Astronomers have solved the mystery of ghost galaxies, according to a NASA press release. Ghost galaxies, which are galaxies with few stars, have stumped astronomers over the past decade. These ghost galaxies have been located by scientists using automated computer technology to look through the images of the Sloan Digital Sky Survey. It took NASA’s Hubble Space Telescope to help solve the mystery of the star-starved galaxies.
Astronomers say that views of three of the ghost galaxies suggest that their stars have the same birth date. The star-starved galaxies all began forming stars more than 13 billion years ago and then immediately stopped creating stars in the first billion years after the big bang.
These ancient galaxies suggest that a transitional phase occurred in the early universe that put an end to star formation in small galaxies. During the transitional phase, scientists say, the early stars burned off a fog of cold hydrogen in a process called reionization.
“These galaxies are all ancient and they’re all the same age, so you know something came down like a guillotine and turned off the star formation at the same time in these galaxies,” said study leader Tom Brown of the Space Telescope Science Institute in Baltimore. “The most likely explanation is reionization.”
Scientists say that the reionization of the universe took place in the first billion years after the big bang. During this period of time, radiation from the first stars smacked electrons off primeval hydrogen atoms, ionizing the cool hydrogen gas. This action allowed the hydrogen gas to become transparent to ultraviolet light. MIT’s Haystack Observatory provides some additional explanation of the Epoch of Reionization.
Astronomers believe that the same radiation that started universal reionization appears to have stopped star-making activities in small galaxies. The ghost galaxies were born about 100 million years before reionization began and had just started to form stars. Scientists say these galaxies, at approximately 2,000 light-years wide, are smaller than the more luminous star-creating dwarf galaxies near our Milky Way.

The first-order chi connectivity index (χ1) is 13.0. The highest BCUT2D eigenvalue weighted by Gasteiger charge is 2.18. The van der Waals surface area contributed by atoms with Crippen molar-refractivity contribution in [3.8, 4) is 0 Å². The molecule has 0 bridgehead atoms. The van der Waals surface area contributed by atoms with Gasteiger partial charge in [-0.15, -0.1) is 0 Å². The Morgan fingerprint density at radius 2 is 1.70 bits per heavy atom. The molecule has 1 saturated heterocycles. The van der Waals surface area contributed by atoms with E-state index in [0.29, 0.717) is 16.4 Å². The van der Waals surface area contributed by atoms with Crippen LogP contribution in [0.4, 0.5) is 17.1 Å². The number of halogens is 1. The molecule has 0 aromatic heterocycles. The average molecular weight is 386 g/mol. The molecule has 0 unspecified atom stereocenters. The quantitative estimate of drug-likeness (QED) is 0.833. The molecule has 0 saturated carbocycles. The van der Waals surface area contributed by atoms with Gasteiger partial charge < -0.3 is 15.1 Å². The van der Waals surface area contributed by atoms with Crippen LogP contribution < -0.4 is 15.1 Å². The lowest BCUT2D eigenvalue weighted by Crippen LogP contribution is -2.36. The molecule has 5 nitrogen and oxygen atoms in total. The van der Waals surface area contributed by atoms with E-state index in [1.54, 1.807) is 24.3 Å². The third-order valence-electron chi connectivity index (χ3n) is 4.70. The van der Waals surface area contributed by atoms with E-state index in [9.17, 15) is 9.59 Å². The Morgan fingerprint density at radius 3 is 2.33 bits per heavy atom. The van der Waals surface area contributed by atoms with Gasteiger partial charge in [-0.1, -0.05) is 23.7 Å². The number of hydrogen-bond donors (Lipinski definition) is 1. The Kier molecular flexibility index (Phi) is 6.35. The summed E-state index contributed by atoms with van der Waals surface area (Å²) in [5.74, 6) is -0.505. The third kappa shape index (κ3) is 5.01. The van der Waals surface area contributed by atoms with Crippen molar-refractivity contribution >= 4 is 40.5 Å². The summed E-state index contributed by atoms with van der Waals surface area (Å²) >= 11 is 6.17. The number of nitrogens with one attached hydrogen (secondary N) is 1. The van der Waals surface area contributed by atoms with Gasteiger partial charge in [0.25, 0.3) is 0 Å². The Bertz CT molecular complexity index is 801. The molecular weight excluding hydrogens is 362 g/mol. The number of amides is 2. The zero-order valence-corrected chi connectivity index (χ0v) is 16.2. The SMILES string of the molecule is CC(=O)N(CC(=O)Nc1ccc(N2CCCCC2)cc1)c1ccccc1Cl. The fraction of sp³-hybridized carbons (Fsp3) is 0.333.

Unlike their larger relatives, the tiny galaxies were not big enough to prevent the harsh ultraviolet light from stripping away the gas they had. Stripped of gas, the puny galaxies couldn’t make new stars.
Scientists believe that Hubble’s discovery could help solve the so-called “missing satellite problem,” where only a few dwarf galaxies have been seen around the Milky Way while computer simulations calculate that thousands should exist. Without any star formation in the ghost galaxies, these dwarf galaxies would be exceedingly difficult to detect, scientists posit.
“By measuring the star formation histories of the observed dwarfs, Hubble has confirmed earlier theoretical predictions that star formation in the smallest clumps would be shut down by reionization,” said research team member Jason Tumlinson of the Space Telescope Science Institute.
“These are the fossils of the earliest galaxies in the universe,” Mr. Brown said. “They haven’t changed in billions of years. These galaxies are unlike most nearby galaxies, which have long star-formation histories.”
Scientists say there are anywhere from a few hundred to a few thousand stars in the ghost galaxies. While the galaxies may be star-deprived, the galaxies have a lot of dark matter, the building block of galaxies.
These ghost galaxies contain 10 times more dark matter than the ordinary matter that makes up gas and stars. Evidence reveals that dark matter outweighs ordinary matter by at least a factor of 100 in ghost galaxies. “The small galaxies in our study are made up mostly of dark matter because their hydrogen gas was ionized and the stars got turned off,” Mr. Brown said.
When astronomers first began uncovering the ghost galaxies, theories as to their shortage of stars were plentiful. Some scientists argued that internal dynamics, such as a supernova blast, blew out the gas needed to create additional stars. Other scientists said that the galaxies used up the gas they had. Only a few correctly guessed that reionization prevented the galaxies from forming stars.
Mr. Brown wanted to use Hubble’s Advanced Camera for Surveys to carefully examine six of the galaxies to study the population of stars and figure out when they were born. As of this press release, Mr. Brown and his research team have completed analyzing the Hubble data of the Hercules, Leo IV, and Ursa Major galaxies.
“Astronomers have said before that certain galaxies should be ancient, and then someone studies them hard enough and finds younger stars,” Mr. Brown said. “Some of us expected to uncover younger stars and prove that the galaxies are not relics from the early universe. We were surprised to find that all the stars were ancient.”
Mr. Brown calculated the stars’ ages by looking at their brightness and colors. He used the stars in the ancient globular cluster M92 as a reference. The examination revealed that the galaxies’ stars are as old as those in M92.
“The stars in the ultra-faint dwarf galaxies are very sparse,” Mr. Brown said. “This is one reason why no one went after them with Hubble. However, we thought they were good targets for Hubble, given Hubble’s ability to measure precise ages. You look at the Hubble images and there are almost no stars, but the ones we have are enough to give us the ages of these galaxies.”
The results of the study appeared in the July 1 issue of The Astrophysical Journal Letters.